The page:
Two-child policy working, birthrate figures show
Updated: 2016-10-31 07:14
By SHAN JUAN(China Daily)
Relaxation of limits meant to offset effects of aging population
When China relaxed its four-decade one-child policy at the start of 2016, there were a variety of predictions on whether the change in family planning rules would encourage enough people to have a second child.
Some said there would be too few to offset the effects of an aging population, citing reluctance by urbanites to increase the size of their families in the face of increased costs and new lifestyles.
Others predicted a baby boom because, after all, Chinese people love babies.
Now the numbers are in: In the first half of 2016, the proportion of Chinese newborns who were second children grew to 44.7 percent of total newborns.
That's an increase of some 6.9 percentage points over the proportion of second-child newborns for the whole of 2015, which was 37.9 percent. A total of 8.31 million newborns were registered nationwide this year by the end of June, according to the National Health and Family Planning Commission.
Some regions, mostly large cities, are beginning to see second children comprising more than half of local newborns, the commission said.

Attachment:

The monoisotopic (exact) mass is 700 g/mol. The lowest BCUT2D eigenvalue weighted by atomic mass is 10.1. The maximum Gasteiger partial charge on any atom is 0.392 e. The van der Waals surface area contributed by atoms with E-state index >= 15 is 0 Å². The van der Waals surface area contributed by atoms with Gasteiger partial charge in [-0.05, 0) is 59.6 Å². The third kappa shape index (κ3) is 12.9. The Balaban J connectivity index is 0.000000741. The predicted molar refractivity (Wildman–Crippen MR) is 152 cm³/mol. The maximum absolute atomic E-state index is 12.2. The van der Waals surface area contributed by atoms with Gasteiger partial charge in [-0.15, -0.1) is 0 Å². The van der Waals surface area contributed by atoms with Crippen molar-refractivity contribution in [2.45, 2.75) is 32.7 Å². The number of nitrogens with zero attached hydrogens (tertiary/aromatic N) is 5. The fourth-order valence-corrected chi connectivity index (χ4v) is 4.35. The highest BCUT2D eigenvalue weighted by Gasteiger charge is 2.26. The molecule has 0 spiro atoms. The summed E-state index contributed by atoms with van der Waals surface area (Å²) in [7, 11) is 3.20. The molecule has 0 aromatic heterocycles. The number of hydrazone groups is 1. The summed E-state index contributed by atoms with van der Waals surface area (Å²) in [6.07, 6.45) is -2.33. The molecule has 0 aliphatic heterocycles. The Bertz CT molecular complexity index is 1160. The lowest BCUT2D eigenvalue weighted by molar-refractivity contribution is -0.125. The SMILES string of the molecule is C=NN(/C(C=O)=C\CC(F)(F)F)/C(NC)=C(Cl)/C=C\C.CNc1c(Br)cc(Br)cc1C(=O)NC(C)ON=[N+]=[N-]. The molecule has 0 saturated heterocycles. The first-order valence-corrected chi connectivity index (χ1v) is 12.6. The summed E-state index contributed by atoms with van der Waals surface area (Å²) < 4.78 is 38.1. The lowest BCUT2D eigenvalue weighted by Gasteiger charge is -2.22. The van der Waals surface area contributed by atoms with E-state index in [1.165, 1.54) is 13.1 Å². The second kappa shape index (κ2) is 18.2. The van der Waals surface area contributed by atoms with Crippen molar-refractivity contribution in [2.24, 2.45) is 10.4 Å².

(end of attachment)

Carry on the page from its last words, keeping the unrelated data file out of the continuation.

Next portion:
Available data indicate it's the highest proportion of second children since China introduced its family planning policies in the late 1970s, limiting most couples to just one child, the commission told China Daily.
In 2014, more exceptions to the one-child policy were introduced, such as the exception that allowed a second child when one parent was an only child. The number of second children began to grow.
The universal two-child policy was adopted by China's top leadership in October 2015, and it began to be implemented nationwide in 2016.
The new statistics make it clear that some families got started early in their planning for a second child, before the policy became official. The numbers are anticipated to go up for the year's second half.
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